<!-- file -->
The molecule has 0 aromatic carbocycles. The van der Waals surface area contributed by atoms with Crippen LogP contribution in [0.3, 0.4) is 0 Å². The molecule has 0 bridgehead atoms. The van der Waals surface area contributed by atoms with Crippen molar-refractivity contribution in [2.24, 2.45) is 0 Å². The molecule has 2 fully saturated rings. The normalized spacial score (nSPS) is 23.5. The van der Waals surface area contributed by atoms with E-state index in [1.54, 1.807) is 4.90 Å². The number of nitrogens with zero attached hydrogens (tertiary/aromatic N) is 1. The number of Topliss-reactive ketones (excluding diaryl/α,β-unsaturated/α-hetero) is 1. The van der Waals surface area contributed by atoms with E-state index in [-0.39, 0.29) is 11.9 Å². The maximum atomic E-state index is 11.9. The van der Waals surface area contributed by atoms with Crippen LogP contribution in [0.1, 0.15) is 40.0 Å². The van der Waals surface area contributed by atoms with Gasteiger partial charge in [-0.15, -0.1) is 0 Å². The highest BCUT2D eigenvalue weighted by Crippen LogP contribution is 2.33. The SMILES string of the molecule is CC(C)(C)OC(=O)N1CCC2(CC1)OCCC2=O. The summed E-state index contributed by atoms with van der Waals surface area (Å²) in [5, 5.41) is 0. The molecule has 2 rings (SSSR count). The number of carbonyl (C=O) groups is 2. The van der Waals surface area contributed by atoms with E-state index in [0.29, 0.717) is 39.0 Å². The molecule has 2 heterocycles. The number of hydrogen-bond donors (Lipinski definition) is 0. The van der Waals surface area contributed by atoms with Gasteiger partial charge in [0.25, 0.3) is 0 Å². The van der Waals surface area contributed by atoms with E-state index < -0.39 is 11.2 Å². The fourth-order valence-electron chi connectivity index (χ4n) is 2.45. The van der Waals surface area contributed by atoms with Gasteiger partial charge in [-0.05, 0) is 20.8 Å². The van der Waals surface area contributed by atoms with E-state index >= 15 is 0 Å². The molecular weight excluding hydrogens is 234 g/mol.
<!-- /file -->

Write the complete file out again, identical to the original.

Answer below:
The molecule has 0 aromatic carbocycles. The van der Waals surface area contributed by atoms with Crippen LogP contribution in [0.3, 0.4) is 0 Å². The molecule has 0 bridgehead atoms. The van der Waals surface area contributed by atoms with Crippen molar-refractivity contribution in [2.24, 2.45) is 0 Å². The molecule has 2 fully saturated rings. The normalized spacial score (nSPS) is 23.5. The van der Waals surface area contributed by atoms with E-state index in [1.54, 1.807) is 4.90 Å². The number of nitrogens with zero attached hydrogens (tertiary/aromatic N) is 1. The number of Topliss-reactive ketones (excluding diaryl/α,β-unsaturated/α-hetero) is 1. The van der Waals surface area contributed by atoms with E-state index in [-0.39, 0.29) is 11.9 Å². The maximum atomic E-state index is 11.9. The van der Waals surface area contributed by atoms with Crippen LogP contribution in [0.1, 0.15) is 40.0 Å². The van der Waals surface area contributed by atoms with Gasteiger partial charge in [-0.15, -0.1) is 0 Å². The highest BCUT2D eigenvalue weighted by Crippen LogP contribution is 2.33. The SMILES string of the molecule is CC(C)(C)OC(=O)N1CCC2(CC1)OCCC2=O. The summed E-state index contributed by atoms with van der Waals surface area (Å²) in [5, 5.41) is 0. The molecule has 2 rings (SSSR count). The number of carbonyl (C=O) groups is 2. The van der Waals surface area contributed by atoms with E-state index in [0.29, 0.717) is 39.0 Å². The molecule has 2 heterocycles. The number of hydrogen-bond donors (Lipinski definition) is 0. The van der Waals surface area contributed by atoms with Gasteiger partial charge in [0.25, 0.3) is 0 Å². The van der Waals surface area contributed by atoms with E-state index < -0.39 is 11.2 Å². The fourth-order valence-electron chi connectivity index (χ4n) is 2.45. The van der Waals surface area contributed by atoms with Gasteiger partial charge in [-0.05, 0) is 20.8 Å². The van der Waals surface area contributed by atoms with E-state index >= 15 is 0 Å². The molecular weight excluding hydrogens is 234 g/mol.